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IAEA, EBRD Commit to Further Support Decommissioning, Safety Projects at Chornobyl


IAEA Director General Rafael Mariano Grossi (left) announced the IAEA-EBRD partnership at today’s assembly of the International Chernobyl Cooperation Account in Kyiv. (Photo: M. Klingenboeck/IAEA)

The IAEA and the European Bank for Reconstruction and Development (EBRD) have agreed to continue to work together, in cooperation with Ukrainian authorities, towards safe and cost-effective solutions to decommission the Chornobyl Nuclear Power Plant and manage radioactive waste in the Exclusion Zone.

IAEA Director General Rafael Mariano Grossi announced the IAEA-EBRD partnership today – one day after the 35th anniversary of the accident at the plant, which Mr Grossi commemorated in Kyiv with President Volodymyr Zelensky.

“The IAEA and the EBRD will closely cooperate to ensure that the funds that donors provide will be put to the best use and the ultimate goals achieved,” Mr Grossi said at today’s assembly of the International Chernobyl Cooperation Account (ICCA), convened by the EBRD. The assembly approved the Comprehensive Plan, Ukraine’s blueprint for full decommissioning and waste management.

Following the accident at reactor number four on 26 April 1986, a shelter was built over the remainders of the damaged reactor to stabilize it until a long term solution for confinement would be developed and implemented. The plant’s other three reactors, which were undamaged, were also shut down, resulting in large amounts of radioactive waste and spent fuel that has to be stored.

In a Joint Statement, EBRD President Odile Renaud-Basso and Mr Grossi commended Ukraine on reaching two milestones: the completion of the New Safe Confinement (NSC) and the start of operation of the Interim Spent Fuel Storage Facility (ISF-2). “These are key milestones, but more needs to be done to reach full decommissioning,” Mr Grossi said. The partnership will draw on the IAEA’s technical mandate, knowledge and experience, as well as its network of international experts, along with the EBRD’s project and fund management experience.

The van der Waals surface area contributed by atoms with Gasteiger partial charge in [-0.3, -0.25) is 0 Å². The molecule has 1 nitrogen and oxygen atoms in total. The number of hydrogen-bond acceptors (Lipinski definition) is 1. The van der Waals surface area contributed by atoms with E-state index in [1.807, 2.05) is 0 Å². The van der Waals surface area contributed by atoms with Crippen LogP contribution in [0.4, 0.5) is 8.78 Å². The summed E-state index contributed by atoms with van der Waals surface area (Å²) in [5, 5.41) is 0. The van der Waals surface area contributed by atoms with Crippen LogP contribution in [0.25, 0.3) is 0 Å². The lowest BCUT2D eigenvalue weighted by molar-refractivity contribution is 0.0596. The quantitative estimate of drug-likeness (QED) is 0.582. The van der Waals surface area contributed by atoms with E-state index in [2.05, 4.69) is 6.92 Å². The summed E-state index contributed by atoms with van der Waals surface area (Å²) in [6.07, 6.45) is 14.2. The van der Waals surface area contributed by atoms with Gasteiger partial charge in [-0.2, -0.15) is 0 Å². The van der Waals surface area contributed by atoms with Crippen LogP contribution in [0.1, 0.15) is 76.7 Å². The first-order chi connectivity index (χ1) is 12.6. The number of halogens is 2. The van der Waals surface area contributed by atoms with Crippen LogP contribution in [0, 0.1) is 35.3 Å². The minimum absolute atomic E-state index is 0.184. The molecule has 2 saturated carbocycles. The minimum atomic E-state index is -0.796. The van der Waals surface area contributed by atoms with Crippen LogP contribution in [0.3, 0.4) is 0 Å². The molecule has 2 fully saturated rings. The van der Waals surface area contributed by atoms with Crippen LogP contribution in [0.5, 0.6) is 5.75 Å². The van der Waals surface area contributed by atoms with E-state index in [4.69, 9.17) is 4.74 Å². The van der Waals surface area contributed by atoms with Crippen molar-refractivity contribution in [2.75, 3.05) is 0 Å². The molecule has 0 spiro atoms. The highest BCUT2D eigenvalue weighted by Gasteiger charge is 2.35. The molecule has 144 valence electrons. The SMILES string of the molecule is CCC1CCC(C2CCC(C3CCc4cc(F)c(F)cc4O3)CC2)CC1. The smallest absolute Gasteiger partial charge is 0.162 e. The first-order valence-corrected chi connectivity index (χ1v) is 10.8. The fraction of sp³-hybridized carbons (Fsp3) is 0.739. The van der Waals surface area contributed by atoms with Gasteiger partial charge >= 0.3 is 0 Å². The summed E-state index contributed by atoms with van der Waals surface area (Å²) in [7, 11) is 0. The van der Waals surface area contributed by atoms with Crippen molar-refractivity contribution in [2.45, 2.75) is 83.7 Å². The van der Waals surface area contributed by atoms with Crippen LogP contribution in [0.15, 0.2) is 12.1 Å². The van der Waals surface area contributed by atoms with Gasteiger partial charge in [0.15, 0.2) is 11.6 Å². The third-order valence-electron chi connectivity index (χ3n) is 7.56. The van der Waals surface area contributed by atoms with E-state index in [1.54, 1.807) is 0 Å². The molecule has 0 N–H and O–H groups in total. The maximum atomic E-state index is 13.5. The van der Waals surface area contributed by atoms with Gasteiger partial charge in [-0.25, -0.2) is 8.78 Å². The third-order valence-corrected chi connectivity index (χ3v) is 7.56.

“Grateful to the EBRD, Odile Renaud-Basso and Rafael Mariano Grossi for supporting the initiative,” Ukrainian Prime Minister Denys Shmyhal tweeted at the meeting. “Together with the international community, Ukraine will succeed in turning the Chornobyl Nuclear Power Plant into an environmentally friendly system.”

The EBRD established the ICCA in 2020 to update, integrate and optimize existing strategies it has supported within a revised comprehensive and integrated plan for the Chornobyl Exclusion Zone. “This plan will allow for coherence, optimization and transparency, and make sure that it is aligned with best international practices,” Mr Grossi said. “The IAEA will work with Ukraine on the implementation of the Comprehensive Plan.”

The EBRD supports nuclear decommissioning and remediation in Eastern Europe, Russia and Central Asia. In addition to Chornobyl-related projects, the IAEA has technical advice for the decommissioning of nuclear power plants in Bulgaria, Lithuania and Slovakia and previously cooperated with the EBRD in environmental remediation in Central Asia through the IAEA’s Coordination Group for Uranium Legacy Sites.

Continuing IAEA support

Since 1990, the IAEA has provided €17 million to support Ukraine in environmental remediation, decommissioning and management of radioactive waste as well as to strengthen its nuclear safety framework. In 1990, it launched the International Chernobyl Project to assess the environmental and health status in the areas contaminated by the accident and to evaluate Ukraine’s measures to safeguard people’s health. Further, the IAEA, in cooperation with the governments of Belarus, Russia, Ukraine and other United Nations organizations, established the Chernobyl Forum in 2003 to improve measures addressing the impact of the accident.

Since 2001, the IAEA has provided technical cooperation assistance to further support decommissioning, radioactive waste and spent nuclear fuel management at Chornobyl, including radio-ecological monitoring at the site and in its vicinity.

Read more about the IAEA’s response to the 1986 Chornobyl nuclear power plant accident.

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